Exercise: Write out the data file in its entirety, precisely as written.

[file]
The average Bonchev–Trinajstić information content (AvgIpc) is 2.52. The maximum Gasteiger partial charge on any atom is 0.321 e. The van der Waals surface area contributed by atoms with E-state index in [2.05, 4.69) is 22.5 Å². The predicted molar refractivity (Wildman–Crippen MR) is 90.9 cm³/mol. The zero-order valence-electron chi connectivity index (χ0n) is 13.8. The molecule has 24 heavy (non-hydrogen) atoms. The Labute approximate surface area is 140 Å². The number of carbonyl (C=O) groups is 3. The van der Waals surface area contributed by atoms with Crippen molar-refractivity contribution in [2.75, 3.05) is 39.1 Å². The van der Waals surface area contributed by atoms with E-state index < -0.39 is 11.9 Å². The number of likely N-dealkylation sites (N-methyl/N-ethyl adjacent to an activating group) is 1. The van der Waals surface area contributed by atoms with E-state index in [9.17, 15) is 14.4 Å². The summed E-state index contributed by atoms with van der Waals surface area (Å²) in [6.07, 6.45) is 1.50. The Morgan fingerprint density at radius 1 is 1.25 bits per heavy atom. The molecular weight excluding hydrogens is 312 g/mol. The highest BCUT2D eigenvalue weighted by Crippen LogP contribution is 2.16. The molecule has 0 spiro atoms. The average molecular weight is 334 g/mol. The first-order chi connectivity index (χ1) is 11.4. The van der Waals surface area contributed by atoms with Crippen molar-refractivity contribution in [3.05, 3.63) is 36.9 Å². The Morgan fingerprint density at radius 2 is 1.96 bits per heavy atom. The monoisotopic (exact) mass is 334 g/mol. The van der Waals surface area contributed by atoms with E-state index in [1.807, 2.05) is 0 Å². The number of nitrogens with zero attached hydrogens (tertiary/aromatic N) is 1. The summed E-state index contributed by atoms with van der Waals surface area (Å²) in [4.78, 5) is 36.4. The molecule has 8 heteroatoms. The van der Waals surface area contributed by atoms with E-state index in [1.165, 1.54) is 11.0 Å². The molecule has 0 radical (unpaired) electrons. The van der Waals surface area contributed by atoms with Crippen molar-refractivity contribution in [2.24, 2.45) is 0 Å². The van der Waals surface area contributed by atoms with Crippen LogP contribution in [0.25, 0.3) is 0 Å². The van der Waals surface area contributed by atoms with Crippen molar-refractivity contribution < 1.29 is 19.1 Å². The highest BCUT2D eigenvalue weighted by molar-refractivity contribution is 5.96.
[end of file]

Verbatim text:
The average Bonchev–Trinajstić information content (AvgIpc) is 2.52. The maximum Gasteiger partial charge on any atom is 0.321 e. The van der Waals surface area contributed by atoms with E-state index in [2.05, 4.69) is 22.5 Å². The predicted molar refractivity (Wildman–Crippen MR) is 90.9 cm³/mol. The zero-order valence-electron chi connectivity index (χ0n) is 13.8. The molecule has 24 heavy (non-hydrogen) atoms. The Labute approximate surface area is 140 Å². The number of carbonyl (C=O) groups is 3. The van der Waals surface area contributed by atoms with Crippen molar-refractivity contribution in [2.75, 3.05) is 39.1 Å². The van der Waals surface area contributed by atoms with E-state index < -0.39 is 11.9 Å². The number of likely N-dealkylation sites (N-methyl/N-ethyl adjacent to an activating group) is 1. The van der Waals surface area contributed by atoms with E-state index in [9.17, 15) is 14.4 Å². The summed E-state index contributed by atoms with van der Waals surface area (Å²) in [6.07, 6.45) is 1.50. The Morgan fingerprint density at radius 1 is 1.25 bits per heavy atom. The molecular weight excluding hydrogens is 312 g/mol. The highest BCUT2D eigenvalue weighted by Crippen LogP contribution is 2.16. The molecule has 0 spiro atoms. The average molecular weight is 334 g/mol. The first-order chi connectivity index (χ1) is 11.4. The van der Waals surface area contributed by atoms with Crippen molar-refractivity contribution in [3.05, 3.63) is 36.9 Å². The Morgan fingerprint density at radius 2 is 1.96 bits per heavy atom. The monoisotopic (exact) mass is 334 g/mol. The van der Waals surface area contributed by atoms with E-state index in [1.807, 2.05) is 0 Å². The number of nitrogens with zero attached hydrogens (tertiary/aromatic N) is 1. The summed E-state index contributed by atoms with van der Waals surface area (Å²) in [4.78, 5) is 36.4. The molecule has 8 heteroatoms. The van der Waals surface area contributed by atoms with E-state index in [1.165, 1.54) is 11.0 Å². The molecule has 0 radical (unpaired) electrons. The van der Waals surface area contributed by atoms with Crippen molar-refractivity contribution in [2.24, 2.45) is 0 Å². The van der Waals surface area contributed by atoms with Crippen LogP contribution in [0.25, 0.3) is 0 Å². The van der Waals surface area contributed by atoms with Crippen molar-refractivity contribution < 1.29 is 19.1 Å². The highest BCUT2D eigenvalue weighted by molar-refractivity contribution is 5.96.